Dispelling the Myth: Jade Carey and Her NCAA Eligibility

Over the course of the past few months I’ve seen a couple of comments regarding Jade Carey and people questioning her NCAA eligibility. The issue has to do in regards to a rule (12.8.3.2) which states:

“…a student-athlete who does not enroll in a collegiate institution as a full-time student in a regular academic term during a one-year time period after his or her high school graduation date or the graduation date of his or her class…shall be subject to the following:

(a) The student-athlete shall be charged with a season of intercollegiate eligibility for each calendar year after the one-year time period…

In other words, if Jade Carey takes more than a year after high school before she joins Oregon State, she will start losing a season of NCAA eligibility for each year she misses. Since Carey graduated from high school in 2018 and is also taking the current season off, many are interpreting that to mean Jade Carey’s bid for Tokyo 2020 is going to cost her one year of NCAA eligibility.

The rule is true and it is a correct interpretation for other competitive athletes who decide to take two years off in between high school and the NCAA. It’s not true for Jade Carey because she has an exemption. The following words are in the NCAA rule book:

Olympic: 160 times
World Championship: 22 times
World Cup: 27 times
National Team: 176 times
Pan American: 20 times
European Championship: 5 times

The NCAA has these words in its rule book for the single purpose of making elite level athletes such as Jade Carey exempt from many of its own rules. This is done to prevent a conflict where NCAA rules get in the way of elite level Olympic sports.

There are actually two different ways that the NCAA rule book protects Jade Carey. The first is a specific exemption to the original rule (12.8.3.2) called 12.8.3.2.1.2

Exception — National/International Competition. For a maximum of one year after a prospective student-athlete’s first opportunity to enroll full time in a collegiate institution following the one-year time period after his or her high school graduation date or the graduation date of his or her class, whichever occurs earlier, participation in the following organized national/international competition is exempt from application of Bylaw 12.8.3.2.1: (Adopted: 1/15/11 effective 8/1/11, Revised: 1/14/12, 7/31/14, 4/25/18 effective 8/1/18 applicable to a student-athlete who initially enrolls full time in a collegiate institution on or after 8/1/18)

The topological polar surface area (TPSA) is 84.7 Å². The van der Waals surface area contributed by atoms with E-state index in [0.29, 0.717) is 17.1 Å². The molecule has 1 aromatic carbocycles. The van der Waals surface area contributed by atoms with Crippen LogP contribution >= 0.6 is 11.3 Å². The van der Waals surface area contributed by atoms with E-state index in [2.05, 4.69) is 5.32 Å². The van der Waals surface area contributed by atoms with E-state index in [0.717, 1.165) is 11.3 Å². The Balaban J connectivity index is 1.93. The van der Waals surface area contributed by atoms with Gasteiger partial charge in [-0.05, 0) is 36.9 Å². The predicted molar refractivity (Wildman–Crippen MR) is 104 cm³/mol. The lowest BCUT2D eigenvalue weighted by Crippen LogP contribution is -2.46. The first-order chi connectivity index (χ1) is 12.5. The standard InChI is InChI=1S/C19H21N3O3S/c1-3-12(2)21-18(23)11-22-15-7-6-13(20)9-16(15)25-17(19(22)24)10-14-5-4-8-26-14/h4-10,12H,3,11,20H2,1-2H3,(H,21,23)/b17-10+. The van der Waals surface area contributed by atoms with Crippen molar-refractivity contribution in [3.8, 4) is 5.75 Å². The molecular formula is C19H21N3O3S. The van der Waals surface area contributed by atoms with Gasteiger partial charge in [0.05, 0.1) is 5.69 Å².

(a) Official Olympic Games, Pan American Games, World Championships, World Cup, World University Games (Universiade) and World University Championships and established regional competition (e.g., North American Championships, European Championships) or the junior level equivalents (e.g., Youth Olympic Games, U20 World Cup, junior national teams);

(b) Officially recognized competition from which participants may be selected to a national team that will participate in the Olympic Games, Pan American Games, World Championships, World Cup or World University Games (Universiade), World University Championships and established regional competition (e.g., North American Championships, European Championships) or the junior level equivalents (e.g., Youth Olympic Games, U20 World Cup, junior national teams) and final tryout competition from which participants are selected for such teams; or

(c) Official competition involving a national team sponsored by the appropriate national governing body of the U.S. Olympic Committee (or, for student-athletes representing another nation, the equivalent organization of that nation).

There is also a rule (12.8.1.6) which has something called an “Athletics Activity Waiver” which applies to the following situations:

(a) Official Pan American, World Championships, World Cup, World University Games (Universiade), World University Championships and Olympic training, tryouts and competition;

(b) Officially recognized training and competition directly qualifying participants for final Olympic tryouts; or

(c) Official tryouts and competition involving national teams sponsored by the appropriate national governing bodies of the U.S. Olympic Committee (or, for student-athletes representing another nation, the equivalent organization of that nation, or, for student-athletes competing in a non-Olympic sport, the equivalent organization of that sport).

It provides protection for Olympic/elite level hopefuls once they start their NCAA careers.

The conclusion is, when Jade Carey arrives at Oregon State she will do so with a clean slate. She will be no different than any other freshman. She will have four years of eligibility and can even take a redshirt.

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